There are many parallels in the gangster film to Greek mythology and drama. In the 70s, Robert Warshow pioneered this perspective on the genre in his now famous essay The Gangster as Tragic Hero. Since most gangster films follow a single character who rises to a place of power only to lose it in the end, Warshow concluded that these films were reminiscent of Greek tragedy.
By the 80s, we have Scarface. A film which is as close to Greek myth as O Brother, Where Art Thou?
Screen writer Oliver Stone, who went on to direct Alexander, took this underlying parallel to Greek tragedy and brought it to a new level. Stone deliberately incorporates every archetype of Greek tragedy into the story. And, just in case we miss the subtext, director Brian De Palma includes Grecian art and sculpture in the background of nearly every shot in the final sequence.
Even the title “scarface” draws a parallel to the Oedipus myth. In Greek, Oedipus means “clubbed foot” on account of the injury he incurred as baby.
The Child Oedipus
Both characters are recognized by a physical deformity, and the stories in which they star are named after this deformity. Oedipus for his crippled feat and Tony for his scared face.
Tony Montana is a modern Oedipus. He is guilty of hubris and slowly alienates everyone around him. He is able to solve the riddle of the American Dream, but, in the end, he is destroyed by his own success. He discovers that he has laid the foundation of his life on diseased and infertile ground. “Her womb is…polluted” (1983) Tony tells Manny about his coke addicted wife, Elvira.
“Nothing exceeds like excess…”
Elvira personifies the corrupt side of the American Dream, thus Tony’s instant infatuation with her. Through the lens of the Oedipus myth, she is the Sphinx.
Oedipus and the Sphinx
Her lines are full of double meanings and vicious sarcasm. She fits Dr. Elizabeth Vandiver’s classification of, what she calls, a “monstrous female” (2002) in Greek mythology. She is impossible to please and threatens masculine power.
The “pollution” that Tony talks about also explains the theme of incest which is not made apparent until the film’s conclusion. The idea of pollution is central to Greek tragedy, and especially Sophocles’ Oedipus Rex. The entire play deals with the discovery that an unnatural relationship has caused plague ravage Thebes.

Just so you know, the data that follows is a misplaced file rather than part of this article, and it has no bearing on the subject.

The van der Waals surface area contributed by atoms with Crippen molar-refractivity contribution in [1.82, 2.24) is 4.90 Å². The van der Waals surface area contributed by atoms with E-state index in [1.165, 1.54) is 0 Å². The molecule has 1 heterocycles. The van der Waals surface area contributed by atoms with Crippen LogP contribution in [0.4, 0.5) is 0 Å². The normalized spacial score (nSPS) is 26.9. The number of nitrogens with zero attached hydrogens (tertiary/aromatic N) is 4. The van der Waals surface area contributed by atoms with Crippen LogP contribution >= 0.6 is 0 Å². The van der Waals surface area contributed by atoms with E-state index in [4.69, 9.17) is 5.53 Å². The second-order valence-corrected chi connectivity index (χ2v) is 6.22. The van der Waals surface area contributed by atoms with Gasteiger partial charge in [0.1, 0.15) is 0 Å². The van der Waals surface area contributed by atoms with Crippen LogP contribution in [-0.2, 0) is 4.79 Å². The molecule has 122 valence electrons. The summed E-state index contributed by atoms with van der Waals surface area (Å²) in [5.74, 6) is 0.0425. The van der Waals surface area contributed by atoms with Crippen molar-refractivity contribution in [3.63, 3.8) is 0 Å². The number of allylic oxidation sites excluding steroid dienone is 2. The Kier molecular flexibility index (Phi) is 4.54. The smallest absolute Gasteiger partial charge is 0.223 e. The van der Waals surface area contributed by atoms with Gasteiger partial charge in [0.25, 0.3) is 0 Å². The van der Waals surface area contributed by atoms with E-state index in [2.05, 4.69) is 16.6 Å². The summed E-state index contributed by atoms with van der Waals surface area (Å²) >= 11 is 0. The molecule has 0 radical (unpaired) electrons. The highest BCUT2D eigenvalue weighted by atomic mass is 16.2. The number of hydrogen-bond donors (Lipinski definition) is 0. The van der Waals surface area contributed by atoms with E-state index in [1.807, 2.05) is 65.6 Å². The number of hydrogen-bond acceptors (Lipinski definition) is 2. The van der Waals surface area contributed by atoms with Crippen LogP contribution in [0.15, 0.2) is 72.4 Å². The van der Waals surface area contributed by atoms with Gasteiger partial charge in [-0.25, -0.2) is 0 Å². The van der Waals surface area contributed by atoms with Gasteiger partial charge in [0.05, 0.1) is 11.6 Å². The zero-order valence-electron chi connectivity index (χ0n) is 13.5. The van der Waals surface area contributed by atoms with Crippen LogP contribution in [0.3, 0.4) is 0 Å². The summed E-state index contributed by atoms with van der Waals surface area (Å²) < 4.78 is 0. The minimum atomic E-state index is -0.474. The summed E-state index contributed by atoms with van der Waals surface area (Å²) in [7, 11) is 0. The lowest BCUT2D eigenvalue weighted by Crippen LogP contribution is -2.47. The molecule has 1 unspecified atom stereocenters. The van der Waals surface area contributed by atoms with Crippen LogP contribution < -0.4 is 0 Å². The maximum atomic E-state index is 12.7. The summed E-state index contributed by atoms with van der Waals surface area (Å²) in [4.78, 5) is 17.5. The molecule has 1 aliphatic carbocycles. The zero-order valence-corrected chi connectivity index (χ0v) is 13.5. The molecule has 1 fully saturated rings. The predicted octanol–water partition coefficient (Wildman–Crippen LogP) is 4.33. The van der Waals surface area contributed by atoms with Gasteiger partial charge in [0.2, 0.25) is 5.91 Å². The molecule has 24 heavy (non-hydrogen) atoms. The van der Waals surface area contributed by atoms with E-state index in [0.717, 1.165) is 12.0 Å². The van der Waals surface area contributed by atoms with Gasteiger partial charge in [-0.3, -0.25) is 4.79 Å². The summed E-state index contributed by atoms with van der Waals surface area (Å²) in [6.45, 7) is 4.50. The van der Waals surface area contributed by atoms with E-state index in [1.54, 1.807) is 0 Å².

In the final scene, Tony’s murderous rage over his sister Gina’s secret marriage is revealed as sexual jealousy. Tony is in love with his own sister.
Shortly after, he is attacked by an angry mob and defends himself to the death on the edge of a balcony. This image evokes scenes where the Chorus persecutes the main actor in a Greek tragedy. Tony stands and fights back, from a position of power, but is inevitably gunned down by his fate.
Recently, I’ve started really getting into gangster movies. I was never really interested in the genre before because, like a close-minded-jackass, I didn’t think they had much substance. This could not be further from the truth. Unlike similar crime genres, such as the heist film, these films deal with more emotional and psychological drama than the average tear-jerking woman’s film—a genre with a whole set of problem I won’t go into here. Issues of family, society, and spirituality are all explored to the highest emotional degree.
There is also a mythic quality to these films. American ideology is captured and put to the test. Characters like Rocky Sullivan, Michael Corleone, and Tony Montana both undermine and solidify what it means to be an American.
They represent the best and the worst in us. In the gangster film our national psyche battles with itself before our eyes. And, being that the gangster genre has remained popular since the 1930s, we don’t seem to be able to look away.